Over the last forty years, surfing has emerged from its Pacific islands origins to become a global industry. Since its beginnings more than a thousand years ago, surfing's icon has been the surf- board-its essential instrument, the point of physical connection between human and nature, body and wave. Based on research in three important surfing locations-Hawai`i, southern California, and southeastern Australia-this is the first book to trace the surf- board from regional craft tradition to its key role in the billion-dollar surfing business.Hawai`i, California, and Australia are much more than sites of surfboard manufacturing. Their surfboard workshops are hives of creativity where legacies of rich cultural heritage and the local environment combine to produce unique, bold board designs customized to suit prevailing waves. The authors follow the story of board makers who have survived these challenges and explores the heritage of the craft, the secrets of custom board production, the role of local geography in shaping board styles, and the survival of hand-crafting skills.From the olo boards of ancient Hawaiian kahuna to the high- tech designs that represent the current state of the industry, Surfing Places, Surfboard Makers offers an entre?e into the world of surf- board making that will find an eager audience among researchers and students of Pacific culture, history, geography, and economics, as well as surfing enthusiasts.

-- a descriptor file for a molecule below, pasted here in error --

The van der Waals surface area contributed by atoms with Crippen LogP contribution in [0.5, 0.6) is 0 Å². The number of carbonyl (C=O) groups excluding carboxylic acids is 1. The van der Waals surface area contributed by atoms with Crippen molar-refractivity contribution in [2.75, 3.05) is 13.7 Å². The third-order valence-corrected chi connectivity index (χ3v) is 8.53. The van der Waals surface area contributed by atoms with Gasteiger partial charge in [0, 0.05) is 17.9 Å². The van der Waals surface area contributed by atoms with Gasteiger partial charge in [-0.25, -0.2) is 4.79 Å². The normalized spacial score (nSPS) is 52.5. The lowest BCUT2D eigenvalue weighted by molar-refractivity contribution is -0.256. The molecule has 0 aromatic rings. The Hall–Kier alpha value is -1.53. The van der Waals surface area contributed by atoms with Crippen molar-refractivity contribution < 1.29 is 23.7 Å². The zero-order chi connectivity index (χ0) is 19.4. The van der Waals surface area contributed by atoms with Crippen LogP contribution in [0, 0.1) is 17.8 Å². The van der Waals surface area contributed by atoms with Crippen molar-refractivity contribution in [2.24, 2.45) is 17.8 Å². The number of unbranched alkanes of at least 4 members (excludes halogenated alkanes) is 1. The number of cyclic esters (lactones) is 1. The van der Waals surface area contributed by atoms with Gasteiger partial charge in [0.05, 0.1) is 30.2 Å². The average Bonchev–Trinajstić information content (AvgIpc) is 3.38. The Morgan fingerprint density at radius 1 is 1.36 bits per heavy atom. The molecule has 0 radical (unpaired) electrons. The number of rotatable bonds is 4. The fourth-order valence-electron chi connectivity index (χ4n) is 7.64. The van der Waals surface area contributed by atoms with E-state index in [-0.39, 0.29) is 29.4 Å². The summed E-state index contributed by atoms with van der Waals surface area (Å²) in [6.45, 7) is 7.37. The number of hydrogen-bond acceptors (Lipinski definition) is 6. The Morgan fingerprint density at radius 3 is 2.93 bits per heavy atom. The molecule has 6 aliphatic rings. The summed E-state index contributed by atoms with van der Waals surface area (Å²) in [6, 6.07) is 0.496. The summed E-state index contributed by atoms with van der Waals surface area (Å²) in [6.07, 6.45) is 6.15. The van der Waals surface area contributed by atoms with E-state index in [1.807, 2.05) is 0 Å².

Andrew Warren is a human geographer from Wollongong, Australia, who grew up surfing local breaks around his hometown.Chris Gibson is professor of human geography at the Australian Centre for Cultural Environmental Research at the University of Wollongong, Australia.